I met Maria through our mutual friend, Emmanuel Nony, the fantastic restaurateur behind Sepia and NoMi. He mentioned a “fashion designer friend” who was considering re-launching her business on Kickstarter, and I had to hear more (admittedly, I knew who this friend was, and was very excited about the possibility of helping her with the campaign).
When I met up with Maria, it was clear that instead of re-launching her ultra-high-end collection, she was planning to create a new brand called M2057, named for the year she will turn 100. The new line is stunning, but better reflects the times in which we live. M2057 takes the same principles of structure and design, but the pieces are much more accessible: high quality, high value (dresses are $250), and designed to fit most body types and sizes. These dresses are perfect for any busy woman on the go, be it for work or for pleasure. I happen to be married to such a woman, and she concurs!
Since then, we've been working very closely with Maria on this, consulting on the project and building the M2057 website, so I've had a chance to see and touch the samples. The fabrics of these dresses are incredibly beautiful and they don't wrinkle, are machine-washable, travel well, and can be styled in many ways. I've watched rooms of women at the events we've been having around town light up when they see the product in person—the dresses are really that great. They've also gotten a lot of positive press attention.
In order to get the new business and clothing line off the ground, we've turned to crowd-funding site Kickstarter. The only way to buy the clothes is to "pre-order" by becoming a backer to support the campaign. We'll only be able to launch this new line if $250,000 worth of product is pre-ordered by October 14. When the goal is met, we'll go into production of the dresses and we will follow up with all backers on size, style, and color choices. Product will be delivered to your door in/around March, well in time for the spring season.
It’s been a fascinating opportunity and challenge working on this campaign. Nobody has really cracked the nut of online retail for women’s apparel; the personal experience is so important when it comes to high quality fabric and design. Furthermore, to a bunch of techies, Kickstarter seems easy to use—you can create an account directly or just link it to your Facebook account. All payments are handled securely through Amazon. And you don’t pay unless the campaign closes. But to those unfamiliar with crowdfunding, it has proven quite daunting in various cases.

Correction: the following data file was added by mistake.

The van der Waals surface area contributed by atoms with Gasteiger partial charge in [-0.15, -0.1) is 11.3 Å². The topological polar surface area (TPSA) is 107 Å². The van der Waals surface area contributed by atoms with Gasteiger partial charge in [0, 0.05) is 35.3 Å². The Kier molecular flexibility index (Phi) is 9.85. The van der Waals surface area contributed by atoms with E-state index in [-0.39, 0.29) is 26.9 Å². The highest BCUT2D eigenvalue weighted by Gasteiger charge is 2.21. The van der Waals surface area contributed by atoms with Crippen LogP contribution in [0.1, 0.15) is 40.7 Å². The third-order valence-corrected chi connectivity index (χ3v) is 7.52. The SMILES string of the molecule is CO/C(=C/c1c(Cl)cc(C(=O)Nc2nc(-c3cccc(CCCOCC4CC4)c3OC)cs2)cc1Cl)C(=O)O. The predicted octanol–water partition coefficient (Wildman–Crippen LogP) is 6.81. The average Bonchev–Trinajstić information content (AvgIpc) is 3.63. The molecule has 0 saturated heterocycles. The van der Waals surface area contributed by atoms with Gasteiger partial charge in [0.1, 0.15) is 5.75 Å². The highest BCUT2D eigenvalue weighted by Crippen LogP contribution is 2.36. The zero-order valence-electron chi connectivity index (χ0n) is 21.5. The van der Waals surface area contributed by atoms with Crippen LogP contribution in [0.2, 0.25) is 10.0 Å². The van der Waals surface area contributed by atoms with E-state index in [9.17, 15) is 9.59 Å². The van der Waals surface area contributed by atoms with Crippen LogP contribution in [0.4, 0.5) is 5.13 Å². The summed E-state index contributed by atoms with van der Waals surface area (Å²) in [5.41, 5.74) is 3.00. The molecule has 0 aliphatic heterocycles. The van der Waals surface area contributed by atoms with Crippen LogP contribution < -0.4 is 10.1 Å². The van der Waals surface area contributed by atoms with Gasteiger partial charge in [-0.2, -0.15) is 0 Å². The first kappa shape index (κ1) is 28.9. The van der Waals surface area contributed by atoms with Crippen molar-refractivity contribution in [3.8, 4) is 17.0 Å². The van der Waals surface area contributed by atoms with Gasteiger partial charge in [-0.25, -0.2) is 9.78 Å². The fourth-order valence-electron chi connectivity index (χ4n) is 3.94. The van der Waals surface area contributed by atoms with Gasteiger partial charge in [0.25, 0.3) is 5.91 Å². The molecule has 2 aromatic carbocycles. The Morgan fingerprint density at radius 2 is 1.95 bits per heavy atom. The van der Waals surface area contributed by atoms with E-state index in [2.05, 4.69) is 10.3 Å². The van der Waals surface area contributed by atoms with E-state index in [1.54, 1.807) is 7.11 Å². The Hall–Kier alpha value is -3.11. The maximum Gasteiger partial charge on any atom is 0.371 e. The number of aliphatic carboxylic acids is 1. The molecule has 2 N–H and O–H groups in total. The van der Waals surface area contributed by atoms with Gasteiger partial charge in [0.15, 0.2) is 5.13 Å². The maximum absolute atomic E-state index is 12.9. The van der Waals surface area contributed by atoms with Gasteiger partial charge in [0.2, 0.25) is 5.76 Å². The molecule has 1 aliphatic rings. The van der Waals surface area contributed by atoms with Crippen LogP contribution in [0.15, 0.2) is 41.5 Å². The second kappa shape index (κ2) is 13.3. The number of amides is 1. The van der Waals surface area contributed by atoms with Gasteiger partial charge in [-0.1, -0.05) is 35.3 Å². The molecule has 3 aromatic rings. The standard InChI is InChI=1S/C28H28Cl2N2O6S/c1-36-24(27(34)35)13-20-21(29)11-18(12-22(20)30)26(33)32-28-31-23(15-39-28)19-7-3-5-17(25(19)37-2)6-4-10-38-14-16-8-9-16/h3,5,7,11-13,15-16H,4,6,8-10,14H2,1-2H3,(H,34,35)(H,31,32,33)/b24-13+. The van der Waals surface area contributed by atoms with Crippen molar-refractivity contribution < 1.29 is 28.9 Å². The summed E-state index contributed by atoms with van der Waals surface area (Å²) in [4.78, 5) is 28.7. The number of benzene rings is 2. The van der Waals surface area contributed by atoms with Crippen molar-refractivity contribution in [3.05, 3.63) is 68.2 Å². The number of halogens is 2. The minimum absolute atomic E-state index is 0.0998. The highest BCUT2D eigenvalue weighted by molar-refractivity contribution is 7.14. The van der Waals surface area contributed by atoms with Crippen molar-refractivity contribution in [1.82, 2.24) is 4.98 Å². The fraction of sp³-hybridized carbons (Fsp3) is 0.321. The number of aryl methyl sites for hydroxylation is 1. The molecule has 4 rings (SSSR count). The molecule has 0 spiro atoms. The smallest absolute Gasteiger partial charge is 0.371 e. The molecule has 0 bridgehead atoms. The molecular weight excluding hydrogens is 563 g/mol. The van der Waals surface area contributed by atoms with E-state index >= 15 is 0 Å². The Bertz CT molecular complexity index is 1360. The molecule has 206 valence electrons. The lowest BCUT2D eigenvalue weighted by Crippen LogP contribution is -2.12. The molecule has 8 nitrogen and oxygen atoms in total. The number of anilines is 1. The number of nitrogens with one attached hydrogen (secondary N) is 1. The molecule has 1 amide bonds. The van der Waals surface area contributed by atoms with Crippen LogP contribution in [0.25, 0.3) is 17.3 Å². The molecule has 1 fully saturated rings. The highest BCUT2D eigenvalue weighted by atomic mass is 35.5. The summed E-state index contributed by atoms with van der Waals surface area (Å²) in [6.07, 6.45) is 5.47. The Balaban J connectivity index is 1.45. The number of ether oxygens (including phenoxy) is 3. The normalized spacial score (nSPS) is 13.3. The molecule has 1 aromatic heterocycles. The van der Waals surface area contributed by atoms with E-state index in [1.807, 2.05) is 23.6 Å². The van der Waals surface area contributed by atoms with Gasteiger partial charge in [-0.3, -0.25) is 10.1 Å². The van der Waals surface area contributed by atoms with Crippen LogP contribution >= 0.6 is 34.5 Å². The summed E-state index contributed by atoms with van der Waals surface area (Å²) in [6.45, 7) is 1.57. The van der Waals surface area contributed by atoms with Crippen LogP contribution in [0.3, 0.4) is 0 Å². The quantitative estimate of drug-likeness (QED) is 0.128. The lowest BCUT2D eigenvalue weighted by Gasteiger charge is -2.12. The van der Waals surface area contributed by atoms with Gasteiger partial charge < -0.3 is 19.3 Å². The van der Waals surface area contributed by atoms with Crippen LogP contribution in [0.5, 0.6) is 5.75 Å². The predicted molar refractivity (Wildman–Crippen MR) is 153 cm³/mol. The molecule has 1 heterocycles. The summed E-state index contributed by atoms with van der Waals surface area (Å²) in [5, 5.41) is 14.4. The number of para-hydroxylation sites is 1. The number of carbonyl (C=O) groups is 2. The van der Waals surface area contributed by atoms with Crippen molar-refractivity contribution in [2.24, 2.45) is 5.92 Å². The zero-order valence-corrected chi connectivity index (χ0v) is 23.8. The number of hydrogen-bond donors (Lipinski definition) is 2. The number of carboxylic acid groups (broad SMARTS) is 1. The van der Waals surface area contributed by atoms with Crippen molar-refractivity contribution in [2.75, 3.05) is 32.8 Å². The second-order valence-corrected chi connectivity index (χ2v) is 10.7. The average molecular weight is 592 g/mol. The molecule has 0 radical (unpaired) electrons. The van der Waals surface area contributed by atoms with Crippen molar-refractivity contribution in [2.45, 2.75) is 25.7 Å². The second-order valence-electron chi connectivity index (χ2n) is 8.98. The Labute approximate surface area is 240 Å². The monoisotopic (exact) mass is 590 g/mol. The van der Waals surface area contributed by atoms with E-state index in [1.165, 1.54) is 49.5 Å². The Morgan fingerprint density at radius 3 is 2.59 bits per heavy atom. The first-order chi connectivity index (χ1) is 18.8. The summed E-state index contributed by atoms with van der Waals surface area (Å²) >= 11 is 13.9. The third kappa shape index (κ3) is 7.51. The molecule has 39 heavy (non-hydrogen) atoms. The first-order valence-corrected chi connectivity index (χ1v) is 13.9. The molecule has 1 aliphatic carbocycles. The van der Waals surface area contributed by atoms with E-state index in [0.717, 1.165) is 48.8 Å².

We’re right in the thick of the campaign now, with less than 20 days left to meet our goal. We are optimistic that we’ll get there, but it hasn’t been a walk in the park. So, if you’re inclined to check out the video and maybe support the campaign, that would make my day. It’s not everyday you have a chance to buy something truly special for you or a loved one and support a fabulous independent entrepreneur in the process. We’ll look forward to sharing more stories from the trenches and lessons learned from Kickstarter in a subsequent post.
When it comes to building websites there are a couple indisputable facts. First, you'll be working with content. Second, you'll need to maintain that content, be it through edits, updates, or additions. If our content never needed to change, we'd be printing books.
Every good website has an area that only a handful of people ever see: the Content Management System. There are dozens of extremely mature, well developed, flexible Content Management Systems on the market, but the question of which CMS to use for your project is just as nuanced as the systems themselves.
When we recently built the M2057 Pages for Maria Pinto, we decided to use Craft. Why? In our initial conversations with Maria and her team, a handful of requirements stood out to me that mandated a certain type of CMS:
- Speed - The timeline on this project was short. We needed a CMS that would give us the tools to build the site we wanted, while staying out of the way and letting us easily dictate the final output.
- Simplicity - Maria Pinto was launching a brand new line of clothes. She had her hands full. When it came to the website we wanted a system that let her log in, write up her posts, and get right back out. The more straightforward the process, the better.